For Reel


The Hard Way (1943)
February 23, 2012, 2:07 am
Filed under: Reviews | Tags: , ,

Director: Vincent Sherman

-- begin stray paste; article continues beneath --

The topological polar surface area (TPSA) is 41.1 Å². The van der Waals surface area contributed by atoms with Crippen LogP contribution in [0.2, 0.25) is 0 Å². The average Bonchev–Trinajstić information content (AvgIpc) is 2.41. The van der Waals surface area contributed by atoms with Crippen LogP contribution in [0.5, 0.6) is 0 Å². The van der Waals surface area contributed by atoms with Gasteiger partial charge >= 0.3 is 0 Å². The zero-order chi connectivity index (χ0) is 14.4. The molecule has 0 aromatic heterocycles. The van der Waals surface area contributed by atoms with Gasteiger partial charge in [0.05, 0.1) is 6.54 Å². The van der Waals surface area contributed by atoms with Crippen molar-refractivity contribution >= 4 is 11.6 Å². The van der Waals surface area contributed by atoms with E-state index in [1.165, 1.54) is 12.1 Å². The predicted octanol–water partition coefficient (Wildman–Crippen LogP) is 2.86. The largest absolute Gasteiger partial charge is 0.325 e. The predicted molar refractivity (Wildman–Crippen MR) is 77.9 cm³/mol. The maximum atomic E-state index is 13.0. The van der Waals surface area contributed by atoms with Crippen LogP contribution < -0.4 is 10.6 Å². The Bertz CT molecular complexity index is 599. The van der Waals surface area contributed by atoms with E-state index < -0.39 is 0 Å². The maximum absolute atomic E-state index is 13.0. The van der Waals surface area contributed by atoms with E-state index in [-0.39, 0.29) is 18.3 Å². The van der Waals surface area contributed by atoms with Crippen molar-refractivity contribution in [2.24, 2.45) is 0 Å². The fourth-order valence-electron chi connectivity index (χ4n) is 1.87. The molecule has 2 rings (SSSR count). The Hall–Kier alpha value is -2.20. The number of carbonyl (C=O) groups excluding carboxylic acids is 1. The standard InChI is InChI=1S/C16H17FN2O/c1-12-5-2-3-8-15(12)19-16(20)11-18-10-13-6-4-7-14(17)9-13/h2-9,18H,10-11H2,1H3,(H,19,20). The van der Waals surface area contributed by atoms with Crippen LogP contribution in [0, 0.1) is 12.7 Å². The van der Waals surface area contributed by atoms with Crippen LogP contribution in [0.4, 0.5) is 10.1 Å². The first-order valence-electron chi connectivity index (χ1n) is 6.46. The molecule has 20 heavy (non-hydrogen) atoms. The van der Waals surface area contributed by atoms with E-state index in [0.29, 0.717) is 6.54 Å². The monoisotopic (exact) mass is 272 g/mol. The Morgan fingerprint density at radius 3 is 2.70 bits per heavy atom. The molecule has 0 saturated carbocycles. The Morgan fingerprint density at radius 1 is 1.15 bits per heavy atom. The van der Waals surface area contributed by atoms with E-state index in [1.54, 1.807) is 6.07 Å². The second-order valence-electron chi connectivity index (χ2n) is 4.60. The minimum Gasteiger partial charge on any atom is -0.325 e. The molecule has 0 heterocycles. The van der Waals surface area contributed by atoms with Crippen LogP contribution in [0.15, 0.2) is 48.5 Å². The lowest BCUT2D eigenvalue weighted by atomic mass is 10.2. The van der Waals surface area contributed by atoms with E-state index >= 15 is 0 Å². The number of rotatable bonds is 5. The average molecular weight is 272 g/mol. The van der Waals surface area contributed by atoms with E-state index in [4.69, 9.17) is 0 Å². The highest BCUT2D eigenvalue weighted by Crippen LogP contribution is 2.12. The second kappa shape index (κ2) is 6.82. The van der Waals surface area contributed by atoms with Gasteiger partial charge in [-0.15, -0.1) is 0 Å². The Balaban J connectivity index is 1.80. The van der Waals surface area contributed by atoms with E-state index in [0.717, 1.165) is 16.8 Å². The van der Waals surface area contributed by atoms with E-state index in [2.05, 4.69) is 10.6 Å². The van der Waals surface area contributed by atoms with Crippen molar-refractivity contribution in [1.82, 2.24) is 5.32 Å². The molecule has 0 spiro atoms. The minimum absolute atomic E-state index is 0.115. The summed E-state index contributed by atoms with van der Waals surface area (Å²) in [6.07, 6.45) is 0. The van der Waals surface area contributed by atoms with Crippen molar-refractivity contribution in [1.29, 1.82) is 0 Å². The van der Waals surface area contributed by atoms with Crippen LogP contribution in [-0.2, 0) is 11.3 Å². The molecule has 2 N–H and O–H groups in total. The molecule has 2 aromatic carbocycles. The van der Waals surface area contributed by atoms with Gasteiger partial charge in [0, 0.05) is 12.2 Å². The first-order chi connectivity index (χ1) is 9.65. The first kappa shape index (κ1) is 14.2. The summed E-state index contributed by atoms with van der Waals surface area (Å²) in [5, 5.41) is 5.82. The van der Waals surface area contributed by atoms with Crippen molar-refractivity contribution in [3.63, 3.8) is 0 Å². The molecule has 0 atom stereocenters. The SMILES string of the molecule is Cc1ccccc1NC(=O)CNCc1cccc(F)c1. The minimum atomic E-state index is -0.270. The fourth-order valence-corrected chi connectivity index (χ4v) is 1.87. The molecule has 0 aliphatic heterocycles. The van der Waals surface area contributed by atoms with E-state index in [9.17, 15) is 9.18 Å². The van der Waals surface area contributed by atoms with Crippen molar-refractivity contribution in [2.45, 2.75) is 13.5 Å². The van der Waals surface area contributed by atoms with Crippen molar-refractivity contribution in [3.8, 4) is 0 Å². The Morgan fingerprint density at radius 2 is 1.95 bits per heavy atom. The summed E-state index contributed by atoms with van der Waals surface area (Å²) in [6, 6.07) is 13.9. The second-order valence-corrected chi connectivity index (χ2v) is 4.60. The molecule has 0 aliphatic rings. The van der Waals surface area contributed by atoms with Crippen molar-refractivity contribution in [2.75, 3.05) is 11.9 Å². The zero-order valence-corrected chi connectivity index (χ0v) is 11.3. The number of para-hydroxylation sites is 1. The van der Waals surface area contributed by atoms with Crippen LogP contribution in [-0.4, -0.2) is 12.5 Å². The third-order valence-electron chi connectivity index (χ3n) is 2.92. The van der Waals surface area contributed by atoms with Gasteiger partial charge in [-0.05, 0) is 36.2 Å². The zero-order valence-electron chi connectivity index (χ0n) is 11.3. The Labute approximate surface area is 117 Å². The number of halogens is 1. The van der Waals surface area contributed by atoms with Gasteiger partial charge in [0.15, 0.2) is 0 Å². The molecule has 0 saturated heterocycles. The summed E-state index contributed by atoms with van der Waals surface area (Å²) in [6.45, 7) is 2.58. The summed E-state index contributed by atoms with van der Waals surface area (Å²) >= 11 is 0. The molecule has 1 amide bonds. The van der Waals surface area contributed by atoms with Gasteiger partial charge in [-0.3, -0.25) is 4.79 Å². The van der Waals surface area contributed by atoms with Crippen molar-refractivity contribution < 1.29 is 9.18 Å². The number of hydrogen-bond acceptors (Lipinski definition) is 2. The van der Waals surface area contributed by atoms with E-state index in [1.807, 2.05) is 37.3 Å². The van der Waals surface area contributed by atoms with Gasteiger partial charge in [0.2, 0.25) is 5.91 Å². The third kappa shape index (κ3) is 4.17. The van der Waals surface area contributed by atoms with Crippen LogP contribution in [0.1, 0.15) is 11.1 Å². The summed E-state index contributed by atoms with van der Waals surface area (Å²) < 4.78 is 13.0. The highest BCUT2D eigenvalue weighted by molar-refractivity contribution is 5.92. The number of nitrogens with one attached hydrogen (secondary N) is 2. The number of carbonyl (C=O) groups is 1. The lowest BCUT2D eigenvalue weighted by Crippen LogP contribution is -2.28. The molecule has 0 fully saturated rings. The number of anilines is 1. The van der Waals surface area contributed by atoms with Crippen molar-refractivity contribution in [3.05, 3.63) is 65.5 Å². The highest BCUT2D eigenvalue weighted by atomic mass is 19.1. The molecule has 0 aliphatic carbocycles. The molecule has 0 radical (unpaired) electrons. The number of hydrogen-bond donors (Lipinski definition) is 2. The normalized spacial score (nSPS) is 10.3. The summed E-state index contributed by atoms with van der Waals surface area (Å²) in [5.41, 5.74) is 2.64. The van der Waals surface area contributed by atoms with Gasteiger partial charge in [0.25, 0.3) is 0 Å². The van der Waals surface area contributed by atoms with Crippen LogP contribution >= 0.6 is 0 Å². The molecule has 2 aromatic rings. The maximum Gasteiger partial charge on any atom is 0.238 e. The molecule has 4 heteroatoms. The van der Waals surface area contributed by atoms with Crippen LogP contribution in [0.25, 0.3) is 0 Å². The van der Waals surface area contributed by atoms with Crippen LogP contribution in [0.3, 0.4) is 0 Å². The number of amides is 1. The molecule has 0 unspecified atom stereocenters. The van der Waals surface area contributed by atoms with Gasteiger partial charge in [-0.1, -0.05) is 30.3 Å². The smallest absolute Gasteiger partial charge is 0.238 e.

It is said that Vincent Sherman’s The Hard Way, a stage-life melodrama starring Ida Lupino and Joan Leslie, was loosely based on the 17-year-old Ginger Rogers’ short-lived marriage with her first husband, Jack Pepper. In an early scene, a vaudeville duo spells out the relation bluntly when one man asks the other, “Doesn’t she remind you of Ginger?” The question serves as a humorous in-joke because it is directed at none other than Dennis Morgan, with whom Rogers starred in Kitty Foyle. Rogers, strangely enough, was offered Lupino’s role as the ambitious woman whose drive fuels her sister’s career, as was Bette Davis (Lupino once famously referred to herself as a “poor man’s Bette Davis” because she often took the parts that Davis rejected). Neither of the heavyweights could have been any better than Lupino, however, who gives one of her greatest and fiercest performances as the tragically driven woman whose only desire is to better her sister’s life. Though it was commonplace for the ambitious women to be punished in this era of Hollywood, the treatment of Lupino seems especially cruel. One might say that it makes the tragedy all the more resonant – that is, she is so utterly selfless that she lives her life to better someone else and, in the end, is left with nothing. The way that the picture handles the book-ending segments of the picture, however, involving Lupino’s attempted suicide and the officers who bear witness to it, is quite deplorable (while on what will be her death bed, one of the men has the gall to dismissively quip, “women“). Though the Production Code would certainly not let a women get away with foul deeds, Lupino’s actions are never excessively cruel, and certainly not warranting, even by the strictest moralizing conventions, her utter dismissal. Despite this frustration, Lupino’s work is noteworthy, and the great character actor Jack Carson gives one of his most memorable performances as Leslie’s first husband.


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